Nearly 20,000 camels from the UAE and other Gulf Arab countries have converged on Abu Dhabi’s western region for one of the world’s biggest camel beauty contests involving prizes worth nearly Dh35 million ($9.5 million).
The camels have been brought from various parts of the UAE as well as neighbouring Saudi Arabia, Oman, Kuwait and other Gulf nations for the week-long beauty competition in the western town of Dhafra.
The contest, which started on Thursday, will stretch until next Friday and officials described it as one of the largest camel beauty pageant in the world in terms of the value of prizes and number of camels.
More than 800 camel owners from the UAE and other regional nations are participating in the event, which is sponsored by Sheikh Mohammed bin Zayed Al Nahyan, Abu Dhabi’s crown prince and deputy supreme commander of the UAE armed forces. It is organised by the Culture and Heritage Authority.
Camel beauty contests and races are among the most popular events in the Arabian Peninsula along with falconing and other desert activities. Camel races are held regularly in all Gulf countries and attended by top officials and sheikhs but they are suspended in summer because of the heat.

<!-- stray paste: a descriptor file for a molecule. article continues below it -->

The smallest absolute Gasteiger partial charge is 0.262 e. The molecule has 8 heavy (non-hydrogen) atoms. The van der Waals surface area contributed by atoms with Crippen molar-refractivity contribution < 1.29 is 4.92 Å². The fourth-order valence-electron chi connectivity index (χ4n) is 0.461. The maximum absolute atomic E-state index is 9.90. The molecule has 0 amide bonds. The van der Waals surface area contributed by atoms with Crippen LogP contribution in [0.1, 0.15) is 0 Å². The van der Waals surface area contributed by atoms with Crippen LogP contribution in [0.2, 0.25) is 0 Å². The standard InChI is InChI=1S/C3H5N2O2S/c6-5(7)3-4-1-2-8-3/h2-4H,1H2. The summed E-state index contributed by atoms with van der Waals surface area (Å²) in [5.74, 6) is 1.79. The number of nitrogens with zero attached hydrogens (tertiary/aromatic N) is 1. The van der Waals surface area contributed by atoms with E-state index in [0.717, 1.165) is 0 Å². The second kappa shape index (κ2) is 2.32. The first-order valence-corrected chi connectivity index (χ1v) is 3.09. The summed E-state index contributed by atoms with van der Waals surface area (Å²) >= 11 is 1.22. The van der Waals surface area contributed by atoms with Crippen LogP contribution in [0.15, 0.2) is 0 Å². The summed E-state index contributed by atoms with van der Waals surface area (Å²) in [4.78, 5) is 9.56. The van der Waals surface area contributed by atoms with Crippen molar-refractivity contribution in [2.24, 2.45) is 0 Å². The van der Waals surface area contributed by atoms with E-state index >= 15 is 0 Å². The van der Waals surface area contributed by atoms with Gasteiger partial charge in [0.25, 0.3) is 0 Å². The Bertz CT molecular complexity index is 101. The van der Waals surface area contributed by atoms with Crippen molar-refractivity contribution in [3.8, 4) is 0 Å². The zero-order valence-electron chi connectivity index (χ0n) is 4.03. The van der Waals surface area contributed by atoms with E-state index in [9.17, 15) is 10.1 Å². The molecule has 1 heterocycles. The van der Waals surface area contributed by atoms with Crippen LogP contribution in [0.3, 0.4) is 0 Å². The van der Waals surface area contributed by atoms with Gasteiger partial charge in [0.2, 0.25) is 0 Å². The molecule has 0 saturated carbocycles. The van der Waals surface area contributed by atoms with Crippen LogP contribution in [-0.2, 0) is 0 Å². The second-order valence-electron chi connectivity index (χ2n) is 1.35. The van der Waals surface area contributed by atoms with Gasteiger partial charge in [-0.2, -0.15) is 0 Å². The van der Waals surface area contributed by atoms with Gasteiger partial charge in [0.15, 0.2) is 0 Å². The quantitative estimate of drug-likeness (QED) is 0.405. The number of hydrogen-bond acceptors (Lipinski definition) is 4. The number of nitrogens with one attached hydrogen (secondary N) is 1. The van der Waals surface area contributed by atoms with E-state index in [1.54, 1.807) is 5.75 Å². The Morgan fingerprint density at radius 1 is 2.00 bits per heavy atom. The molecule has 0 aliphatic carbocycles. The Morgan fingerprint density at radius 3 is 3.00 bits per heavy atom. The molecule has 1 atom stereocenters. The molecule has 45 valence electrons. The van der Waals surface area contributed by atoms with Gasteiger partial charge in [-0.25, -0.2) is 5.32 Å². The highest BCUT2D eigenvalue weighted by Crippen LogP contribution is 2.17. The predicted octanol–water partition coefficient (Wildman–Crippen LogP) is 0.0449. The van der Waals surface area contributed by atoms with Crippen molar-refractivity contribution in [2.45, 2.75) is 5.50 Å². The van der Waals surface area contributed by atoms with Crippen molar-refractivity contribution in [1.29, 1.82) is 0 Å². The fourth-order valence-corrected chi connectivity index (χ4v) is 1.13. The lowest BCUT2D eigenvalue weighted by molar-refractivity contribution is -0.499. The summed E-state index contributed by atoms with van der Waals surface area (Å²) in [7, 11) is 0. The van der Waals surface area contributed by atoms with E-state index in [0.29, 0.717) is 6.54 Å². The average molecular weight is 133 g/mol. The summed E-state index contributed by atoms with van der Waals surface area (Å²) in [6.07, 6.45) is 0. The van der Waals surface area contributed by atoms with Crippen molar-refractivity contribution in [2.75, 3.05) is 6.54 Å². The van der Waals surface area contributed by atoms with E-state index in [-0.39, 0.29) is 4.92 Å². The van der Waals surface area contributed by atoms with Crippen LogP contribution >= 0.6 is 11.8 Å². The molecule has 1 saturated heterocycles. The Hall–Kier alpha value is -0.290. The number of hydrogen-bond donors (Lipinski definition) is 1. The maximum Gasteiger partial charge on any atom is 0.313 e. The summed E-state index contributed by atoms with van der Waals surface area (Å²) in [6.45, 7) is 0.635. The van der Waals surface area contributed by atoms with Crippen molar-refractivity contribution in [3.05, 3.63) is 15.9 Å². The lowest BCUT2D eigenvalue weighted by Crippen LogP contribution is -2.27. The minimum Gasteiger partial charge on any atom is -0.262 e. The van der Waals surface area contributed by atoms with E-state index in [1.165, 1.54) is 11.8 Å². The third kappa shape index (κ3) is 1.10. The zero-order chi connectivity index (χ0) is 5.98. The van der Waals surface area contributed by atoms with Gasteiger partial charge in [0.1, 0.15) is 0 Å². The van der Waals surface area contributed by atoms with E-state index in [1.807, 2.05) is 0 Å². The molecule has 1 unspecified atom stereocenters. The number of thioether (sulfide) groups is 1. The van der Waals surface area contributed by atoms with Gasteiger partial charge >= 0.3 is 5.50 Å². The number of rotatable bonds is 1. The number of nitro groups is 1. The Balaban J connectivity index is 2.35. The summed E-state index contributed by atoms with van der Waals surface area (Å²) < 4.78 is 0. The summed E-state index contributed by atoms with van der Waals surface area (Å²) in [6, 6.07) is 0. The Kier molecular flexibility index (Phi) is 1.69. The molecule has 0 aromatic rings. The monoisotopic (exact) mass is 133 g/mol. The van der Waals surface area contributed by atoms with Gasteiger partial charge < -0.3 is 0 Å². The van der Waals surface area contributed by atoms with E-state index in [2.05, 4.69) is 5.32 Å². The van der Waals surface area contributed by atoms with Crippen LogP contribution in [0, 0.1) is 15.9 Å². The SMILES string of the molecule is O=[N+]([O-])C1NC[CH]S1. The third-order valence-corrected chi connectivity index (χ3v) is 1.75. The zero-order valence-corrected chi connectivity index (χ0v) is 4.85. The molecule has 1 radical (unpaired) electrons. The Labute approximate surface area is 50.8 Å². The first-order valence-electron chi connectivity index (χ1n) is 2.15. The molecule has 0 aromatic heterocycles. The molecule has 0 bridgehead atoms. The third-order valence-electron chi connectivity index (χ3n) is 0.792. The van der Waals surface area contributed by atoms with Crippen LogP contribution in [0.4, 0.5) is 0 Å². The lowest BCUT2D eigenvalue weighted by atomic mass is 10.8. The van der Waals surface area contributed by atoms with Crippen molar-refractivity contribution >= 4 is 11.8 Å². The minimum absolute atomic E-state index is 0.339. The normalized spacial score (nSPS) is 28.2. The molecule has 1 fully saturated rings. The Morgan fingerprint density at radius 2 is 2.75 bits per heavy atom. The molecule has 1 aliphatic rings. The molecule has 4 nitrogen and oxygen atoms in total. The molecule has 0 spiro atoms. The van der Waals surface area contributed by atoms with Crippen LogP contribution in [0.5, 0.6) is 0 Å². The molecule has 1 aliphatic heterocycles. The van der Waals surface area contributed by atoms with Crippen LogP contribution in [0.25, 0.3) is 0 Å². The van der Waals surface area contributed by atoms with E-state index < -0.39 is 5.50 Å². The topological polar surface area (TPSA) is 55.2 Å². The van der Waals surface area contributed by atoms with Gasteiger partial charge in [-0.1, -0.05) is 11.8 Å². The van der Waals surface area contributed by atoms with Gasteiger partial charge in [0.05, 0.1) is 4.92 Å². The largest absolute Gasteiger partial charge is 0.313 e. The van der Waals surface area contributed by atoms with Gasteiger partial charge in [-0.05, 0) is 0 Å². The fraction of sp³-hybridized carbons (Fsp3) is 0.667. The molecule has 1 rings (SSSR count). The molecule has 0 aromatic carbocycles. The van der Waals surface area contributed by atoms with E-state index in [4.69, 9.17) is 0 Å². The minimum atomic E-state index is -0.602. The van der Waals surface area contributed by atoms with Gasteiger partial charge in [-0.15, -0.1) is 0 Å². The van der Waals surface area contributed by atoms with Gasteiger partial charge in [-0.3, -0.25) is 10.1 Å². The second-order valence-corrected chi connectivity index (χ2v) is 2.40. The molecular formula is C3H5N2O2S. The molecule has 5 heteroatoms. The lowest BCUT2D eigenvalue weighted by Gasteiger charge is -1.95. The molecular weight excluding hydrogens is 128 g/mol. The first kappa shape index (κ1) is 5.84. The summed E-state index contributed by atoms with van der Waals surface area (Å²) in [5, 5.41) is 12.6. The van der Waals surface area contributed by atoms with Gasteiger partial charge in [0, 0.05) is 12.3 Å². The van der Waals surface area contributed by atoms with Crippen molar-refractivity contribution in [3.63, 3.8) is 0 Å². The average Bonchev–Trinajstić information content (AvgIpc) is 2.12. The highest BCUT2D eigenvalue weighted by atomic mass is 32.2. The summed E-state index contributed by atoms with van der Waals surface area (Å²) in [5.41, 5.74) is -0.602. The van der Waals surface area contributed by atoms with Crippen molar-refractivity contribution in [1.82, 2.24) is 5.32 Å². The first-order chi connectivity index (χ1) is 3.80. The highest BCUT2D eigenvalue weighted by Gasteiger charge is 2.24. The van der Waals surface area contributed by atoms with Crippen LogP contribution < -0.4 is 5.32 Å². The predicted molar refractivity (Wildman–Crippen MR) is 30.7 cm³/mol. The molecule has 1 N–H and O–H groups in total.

The UAE had around 378,000 camels at the end of 2008 while there were nearly 870,000 camels in Saudi Arabia, and124,000 in Oman.
As for the whole Arab region, there were an estimated 15.8 million camels at the end of 2008 and nearly 70 per cent of them are concentrated in impoverished Sudan and conflict-battered Somalia, according to official statistics.
The figure is more than one million camels higher than in 2001 and the bulk of the increase was in Sudan, the UAE and other Gulf nations, showed the figures by the Khartoum-based Arab Organization for Agricultural Development (AOAD).
Somalia, one of the poorest Arab nations, emerged as the richest in camels, which were estimated at around 7.13 million, just below half of the combined Arab camel wealth, said AOAD, an affiliate of the Cairo-based Arab League.
Sudan, one of the largest Arab countries, had the second highest number of camels, standing at about 4.4 million at the end of 2008.
The report showed Mauritania, another poor Arab nation, had the third largest numbers of camels in the region, estimated at 1.49 million.
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